Last year's Preakness Day Infield featured the mass-market debut of Port-a-Racin', the artful attempt to sprint over the top of a row of porta-potties while dodging flying debris cheerfully volunteered by the surrounding masses. A year later, the game had changed: now, the sprinting was banished to history's dustbin, as the flying debris itself took center stage.
Near as anyone could tell, today's game of beer-can volleyball broke out when someone flung a brew from on top of an outhouse. That, the surrounding masses realized, looked like jolly good fun. And soon the sky filled with silver-and-foam, the silver signifying surprisingly heavy vessels of lite beer, the foam showing that this lite beer anxiously wished to come out and join the party.
Six, seven, eight cans were volleyed back and forth simultaneously, some being consumed after their fleshy landings, others taking flight again. Some infielders shielded their heads with Styrofoam coolers. Others joined forces, hoisting a giant blue tarp to ward off the incoming fermentable attack.
One man proudly showed off what he claimed was a beer-can related broken finger. Another yanked a can out of mid-air, consumed its contents and chomped the defeated can between his jaws. A young woman face's snapped back after impact; she shook her head and managed a timid laugh.
The game was interrupted occasionally by a less subtle form of hostility, shirtless men beating each other upon the face, then hugging, then beating some more. Solidarity peeked around every corner; when the fights faded, the shirtless punchers clumped into wobbly kick-lines and joined voices in soccer's iconic "Ole" song.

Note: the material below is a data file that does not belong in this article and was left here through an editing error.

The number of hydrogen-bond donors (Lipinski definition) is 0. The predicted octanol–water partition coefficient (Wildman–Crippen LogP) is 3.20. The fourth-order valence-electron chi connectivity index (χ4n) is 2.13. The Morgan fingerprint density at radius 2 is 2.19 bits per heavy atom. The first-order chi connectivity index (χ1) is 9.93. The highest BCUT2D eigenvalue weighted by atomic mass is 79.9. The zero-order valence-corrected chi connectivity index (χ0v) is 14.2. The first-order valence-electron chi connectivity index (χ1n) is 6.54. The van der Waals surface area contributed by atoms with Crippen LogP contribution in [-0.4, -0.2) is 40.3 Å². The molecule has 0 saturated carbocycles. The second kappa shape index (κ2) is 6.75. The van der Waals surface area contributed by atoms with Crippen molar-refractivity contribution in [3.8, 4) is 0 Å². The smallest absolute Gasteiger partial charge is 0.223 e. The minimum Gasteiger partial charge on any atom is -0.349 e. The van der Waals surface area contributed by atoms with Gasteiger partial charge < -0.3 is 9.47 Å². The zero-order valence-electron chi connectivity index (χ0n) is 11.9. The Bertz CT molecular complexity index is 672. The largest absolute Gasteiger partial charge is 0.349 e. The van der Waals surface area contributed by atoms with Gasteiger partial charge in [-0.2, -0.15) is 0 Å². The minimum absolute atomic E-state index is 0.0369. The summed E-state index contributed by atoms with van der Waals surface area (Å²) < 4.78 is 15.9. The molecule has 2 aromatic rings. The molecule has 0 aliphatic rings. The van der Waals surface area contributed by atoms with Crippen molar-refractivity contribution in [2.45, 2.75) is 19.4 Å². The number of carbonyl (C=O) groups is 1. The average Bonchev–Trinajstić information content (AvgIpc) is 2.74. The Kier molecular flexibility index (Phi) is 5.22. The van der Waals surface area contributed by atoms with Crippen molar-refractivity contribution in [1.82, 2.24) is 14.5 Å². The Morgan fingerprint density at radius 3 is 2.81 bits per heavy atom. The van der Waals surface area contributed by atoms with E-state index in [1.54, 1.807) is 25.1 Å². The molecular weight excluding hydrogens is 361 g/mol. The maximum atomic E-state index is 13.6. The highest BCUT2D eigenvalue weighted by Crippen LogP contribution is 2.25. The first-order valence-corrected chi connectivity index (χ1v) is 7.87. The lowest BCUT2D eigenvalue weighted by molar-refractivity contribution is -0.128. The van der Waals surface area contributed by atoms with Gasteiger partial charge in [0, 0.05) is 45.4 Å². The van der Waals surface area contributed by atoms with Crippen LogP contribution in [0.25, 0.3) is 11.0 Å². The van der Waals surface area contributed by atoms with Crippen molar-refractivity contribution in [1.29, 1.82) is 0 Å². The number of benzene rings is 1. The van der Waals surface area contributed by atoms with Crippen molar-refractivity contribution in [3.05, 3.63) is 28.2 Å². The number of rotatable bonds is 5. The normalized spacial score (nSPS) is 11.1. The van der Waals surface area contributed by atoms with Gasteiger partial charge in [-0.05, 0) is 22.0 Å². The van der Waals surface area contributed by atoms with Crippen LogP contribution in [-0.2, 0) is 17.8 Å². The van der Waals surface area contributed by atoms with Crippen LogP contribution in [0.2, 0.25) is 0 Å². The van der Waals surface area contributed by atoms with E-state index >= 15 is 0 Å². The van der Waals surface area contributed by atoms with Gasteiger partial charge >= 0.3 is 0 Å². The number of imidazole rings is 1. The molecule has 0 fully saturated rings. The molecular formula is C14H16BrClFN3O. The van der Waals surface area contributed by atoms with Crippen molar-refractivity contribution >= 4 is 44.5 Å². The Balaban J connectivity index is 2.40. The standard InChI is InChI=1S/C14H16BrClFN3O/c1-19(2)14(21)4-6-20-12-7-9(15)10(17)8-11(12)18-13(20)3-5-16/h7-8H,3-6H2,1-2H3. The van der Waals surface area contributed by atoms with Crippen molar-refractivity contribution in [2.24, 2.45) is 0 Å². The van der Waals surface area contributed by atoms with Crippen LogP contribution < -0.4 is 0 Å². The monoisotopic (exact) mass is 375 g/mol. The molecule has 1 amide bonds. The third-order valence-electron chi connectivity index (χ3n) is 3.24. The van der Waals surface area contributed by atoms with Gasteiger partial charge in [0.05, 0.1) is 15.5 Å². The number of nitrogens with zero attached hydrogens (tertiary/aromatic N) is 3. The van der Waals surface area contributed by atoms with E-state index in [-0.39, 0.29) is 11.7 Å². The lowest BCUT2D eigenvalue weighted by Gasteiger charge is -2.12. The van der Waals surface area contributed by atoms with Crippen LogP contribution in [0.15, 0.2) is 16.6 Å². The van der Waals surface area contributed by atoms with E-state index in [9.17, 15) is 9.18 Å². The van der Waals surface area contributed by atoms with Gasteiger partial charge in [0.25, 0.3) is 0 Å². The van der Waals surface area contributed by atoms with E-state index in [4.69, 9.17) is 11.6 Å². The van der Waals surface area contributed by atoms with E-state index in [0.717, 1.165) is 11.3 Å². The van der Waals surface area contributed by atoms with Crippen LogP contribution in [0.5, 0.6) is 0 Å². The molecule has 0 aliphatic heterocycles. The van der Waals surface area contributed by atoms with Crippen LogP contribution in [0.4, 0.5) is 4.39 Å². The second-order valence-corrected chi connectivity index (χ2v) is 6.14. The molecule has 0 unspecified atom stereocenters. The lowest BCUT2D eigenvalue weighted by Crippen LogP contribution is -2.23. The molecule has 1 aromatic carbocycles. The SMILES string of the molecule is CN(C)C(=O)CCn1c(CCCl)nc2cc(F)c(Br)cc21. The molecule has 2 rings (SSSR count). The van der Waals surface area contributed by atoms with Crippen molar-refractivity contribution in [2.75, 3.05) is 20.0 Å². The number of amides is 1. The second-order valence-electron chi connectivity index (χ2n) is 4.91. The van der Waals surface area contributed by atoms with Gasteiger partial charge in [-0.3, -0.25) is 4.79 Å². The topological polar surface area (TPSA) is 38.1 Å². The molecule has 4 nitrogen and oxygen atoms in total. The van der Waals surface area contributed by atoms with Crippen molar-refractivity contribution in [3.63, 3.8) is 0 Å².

But then solidarity slunk back into the mud, fists flew again, and chests already painted with mud and lite-beer added bright crimson highlights.
"I always love watching the fights," one bystander mused philosophically, as two shirtless fellows went careening into the row of porta-potties.
Leaving the land of fights, the fun was of a more conventional nature. The rousing bachelor party, for example. Or the "What Horses?" t-shirts. The proud parade of an American flag, saluted by "U-S-A" chants. The man with a fishing pole, claiming he was fishing for members of the opposite gender, using Miller Lite as bait.
Some infielders gamely bet the ponies; for others, racing's only impact was in shirts bearing sexually suggestive race-day puns. "Mount" proved a particularly popular word.
"Over half the people in here haven't even seen a horse, are you kidding me?" said 20-year Arica Wenzel of Linthicum, during one break in the beer wars. "Probably one-quarter of the people here don't even know this is a horse race."